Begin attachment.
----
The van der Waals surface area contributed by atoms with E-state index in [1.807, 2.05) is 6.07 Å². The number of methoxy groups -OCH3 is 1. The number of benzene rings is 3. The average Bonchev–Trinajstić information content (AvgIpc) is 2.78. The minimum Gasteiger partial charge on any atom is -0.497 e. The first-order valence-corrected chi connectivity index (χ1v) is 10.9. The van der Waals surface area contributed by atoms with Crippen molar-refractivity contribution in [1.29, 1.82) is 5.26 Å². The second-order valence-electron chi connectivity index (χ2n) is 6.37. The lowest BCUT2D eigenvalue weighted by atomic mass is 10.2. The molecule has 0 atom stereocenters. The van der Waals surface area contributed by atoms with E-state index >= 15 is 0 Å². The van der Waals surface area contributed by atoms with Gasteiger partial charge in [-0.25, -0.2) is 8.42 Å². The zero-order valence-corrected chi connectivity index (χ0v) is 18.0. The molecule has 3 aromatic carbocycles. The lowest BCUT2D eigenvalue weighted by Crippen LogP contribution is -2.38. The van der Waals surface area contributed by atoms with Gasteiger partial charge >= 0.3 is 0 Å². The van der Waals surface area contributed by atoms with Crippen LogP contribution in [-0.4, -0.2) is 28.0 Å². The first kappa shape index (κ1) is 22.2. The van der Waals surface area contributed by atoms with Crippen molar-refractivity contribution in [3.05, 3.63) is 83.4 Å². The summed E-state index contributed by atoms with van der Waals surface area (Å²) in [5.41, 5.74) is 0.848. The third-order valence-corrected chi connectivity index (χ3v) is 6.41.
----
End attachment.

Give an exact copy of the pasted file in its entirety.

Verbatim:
The van der Waals surface area contributed by atoms with E-state index in [1.807, 2.05) is 6.07 Å². The number of methoxy groups -OCH3 is 1. The number of benzene rings is 3. The average Bonchev–Trinajstić information content (AvgIpc) is 2.78. The minimum Gasteiger partial charge on any atom is -0.497 e. The first-order valence-corrected chi connectivity index (χ1v) is 10.9. The van der Waals surface area contributed by atoms with Crippen molar-refractivity contribution in [1.29, 1.82) is 5.26 Å². The second-order valence-electron chi connectivity index (χ2n) is 6.37. The lowest BCUT2D eigenvalue weighted by atomic mass is 10.2. The molecule has 0 atom stereocenters. The van der Waals surface area contributed by atoms with E-state index >= 15 is 0 Å². The van der Waals surface area contributed by atoms with Gasteiger partial charge in [-0.25, -0.2) is 8.42 Å². The zero-order valence-corrected chi connectivity index (χ0v) is 18.0. The molecule has 3 aromatic carbocycles. The lowest BCUT2D eigenvalue weighted by Crippen LogP contribution is -2.38. The van der Waals surface area contributed by atoms with Gasteiger partial charge >= 0.3 is 0 Å². The van der Waals surface area contributed by atoms with Crippen LogP contribution in [-0.4, -0.2) is 28.0 Å². The first kappa shape index (κ1) is 22.2. The van der Waals surface area contributed by atoms with Crippen molar-refractivity contribution in [3.05, 3.63) is 83.4 Å². The summed E-state index contributed by atoms with van der Waals surface area (Å²) in [5.41, 5.74) is 0.848. The third-order valence-corrected chi connectivity index (χ3v) is 6.41.